It seems a long time ago and a different age. We climbed with hawser ropes tied around our waist and hammers dangling from our side. The cameras were shooting super 16mm film.

This is my haphazard memory of five days in the summer of 1978. Jim Curran unexpectedly suggested that I play the part of Dougal Haston in a proposed film of the classic Robin Smith short story ‘The Bat and the Wicked’

Smith and Haston climbed The Bat in 1959 and the tale has been part of British mountain folk law ever since. Reputedly the climb was named after the great swooping falls taken on the first ascent, much of which was climbed at night.

The late 70’s saw me living the nomadic life of a climbing bum in Sheffield between expeditions to the Himalayas. Moving my sleeping bag between Rab Carrington’s, Paul Nunn’s and Bob Toogood’s floors.

Jim had joined forces with Tony Riley to make the film and by the time we headed north to Scotland and Ben Nevis, they had press-ganged Rab to play Robin Smith and Paul Nunn to rig and keep us safe.

The big issue was Rab’s beard, which I suspect he was born with? He certainly did not want to cut it off, and his wife Sue suggested we would never get a pair of scissors anywhere near Rab’s hairy chin. The part of Smith required a clean shave.

It was a great surprise when we all converged on Fort William and a barely recognisable clean shaven Smith lookalike  appeared from Paul’s car.

The rain was horizontal and prospects did not look good but we managed to film indoor scenes in the CIC hut nestled below the cliff of Carn Dearg where the epic ascent took place. Next day we set off up the climb in period dress and kit. Basically two number 4 hawser laid ropes that had a mind of their own, a bunch of rope slings, some pegs and wooden wedges and a peg hammer. We managed to climb and film the first couple of  pitches without too much bother. Jim was hanging on ropes and Tony filming from the base of the climb. But the following day the fun began.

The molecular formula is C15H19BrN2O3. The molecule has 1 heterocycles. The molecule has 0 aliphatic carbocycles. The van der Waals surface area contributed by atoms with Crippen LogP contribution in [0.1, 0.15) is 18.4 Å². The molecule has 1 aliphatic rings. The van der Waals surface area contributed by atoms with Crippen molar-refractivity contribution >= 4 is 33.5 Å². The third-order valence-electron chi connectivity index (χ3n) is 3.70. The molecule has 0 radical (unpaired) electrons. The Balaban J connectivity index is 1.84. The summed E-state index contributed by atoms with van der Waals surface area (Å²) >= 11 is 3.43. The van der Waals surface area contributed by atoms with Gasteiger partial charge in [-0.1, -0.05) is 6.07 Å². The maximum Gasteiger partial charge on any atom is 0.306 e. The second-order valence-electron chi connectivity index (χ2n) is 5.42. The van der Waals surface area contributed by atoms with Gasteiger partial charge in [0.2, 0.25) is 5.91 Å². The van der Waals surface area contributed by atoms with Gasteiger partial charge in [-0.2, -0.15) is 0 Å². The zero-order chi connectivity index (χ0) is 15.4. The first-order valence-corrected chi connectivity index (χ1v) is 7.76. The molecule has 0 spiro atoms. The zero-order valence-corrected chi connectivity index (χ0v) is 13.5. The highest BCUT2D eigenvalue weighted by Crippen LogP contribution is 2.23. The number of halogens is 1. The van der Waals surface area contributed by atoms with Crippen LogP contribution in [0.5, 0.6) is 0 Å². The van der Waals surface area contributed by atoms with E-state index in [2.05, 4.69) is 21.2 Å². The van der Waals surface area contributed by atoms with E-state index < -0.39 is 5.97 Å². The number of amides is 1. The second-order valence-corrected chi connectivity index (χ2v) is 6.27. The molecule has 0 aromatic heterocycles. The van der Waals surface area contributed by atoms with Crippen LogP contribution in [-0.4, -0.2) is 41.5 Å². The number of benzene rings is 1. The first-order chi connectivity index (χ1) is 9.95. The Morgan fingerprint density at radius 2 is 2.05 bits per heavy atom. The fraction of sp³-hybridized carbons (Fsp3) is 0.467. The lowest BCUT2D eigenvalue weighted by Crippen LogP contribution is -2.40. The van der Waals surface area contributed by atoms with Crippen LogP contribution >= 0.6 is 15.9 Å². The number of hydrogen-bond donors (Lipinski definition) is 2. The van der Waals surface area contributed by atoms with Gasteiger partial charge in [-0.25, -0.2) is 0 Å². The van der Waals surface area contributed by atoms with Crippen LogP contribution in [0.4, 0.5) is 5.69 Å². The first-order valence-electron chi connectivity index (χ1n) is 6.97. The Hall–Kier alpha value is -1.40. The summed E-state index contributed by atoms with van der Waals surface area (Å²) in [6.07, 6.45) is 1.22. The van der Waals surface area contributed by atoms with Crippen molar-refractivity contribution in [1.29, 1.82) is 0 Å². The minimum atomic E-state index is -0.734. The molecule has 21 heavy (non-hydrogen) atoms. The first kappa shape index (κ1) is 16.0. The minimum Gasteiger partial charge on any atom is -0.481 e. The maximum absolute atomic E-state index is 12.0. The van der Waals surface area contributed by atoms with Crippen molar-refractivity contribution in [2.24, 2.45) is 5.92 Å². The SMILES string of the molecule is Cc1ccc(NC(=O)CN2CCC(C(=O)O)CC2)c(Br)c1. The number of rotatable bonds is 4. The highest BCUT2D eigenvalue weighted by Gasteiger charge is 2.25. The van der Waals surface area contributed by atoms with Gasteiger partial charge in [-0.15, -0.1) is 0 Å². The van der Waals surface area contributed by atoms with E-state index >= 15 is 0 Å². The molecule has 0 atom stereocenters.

On the original ascent the excitement began in the middle of the climb, 3 pitches up. Rab had to re-enact a couple of short falls on the Hoodie Grove pitch then I emulated Haston on the crux. Haston was committed to a long runout on this crux pitch and took a huge fall. I had to repeat this and with Rab belaying in traditional, round the waist style, I climbed 30 feet above my last runner, flayed around and fell off. What I didn’t realise was that Rab had let out some slack to make the fall more spectacular. I hurtled head first towards the belay ledge and came to an abrupt stop on the old wire-like rope and only a few feet above the camera lens of a startled Jim Curran.

The filming was finished in the dark just as on the original climb.

Watch the The Bat and read the story and I hope you will enjoy a slice of UK climbing history.

Brian Hall


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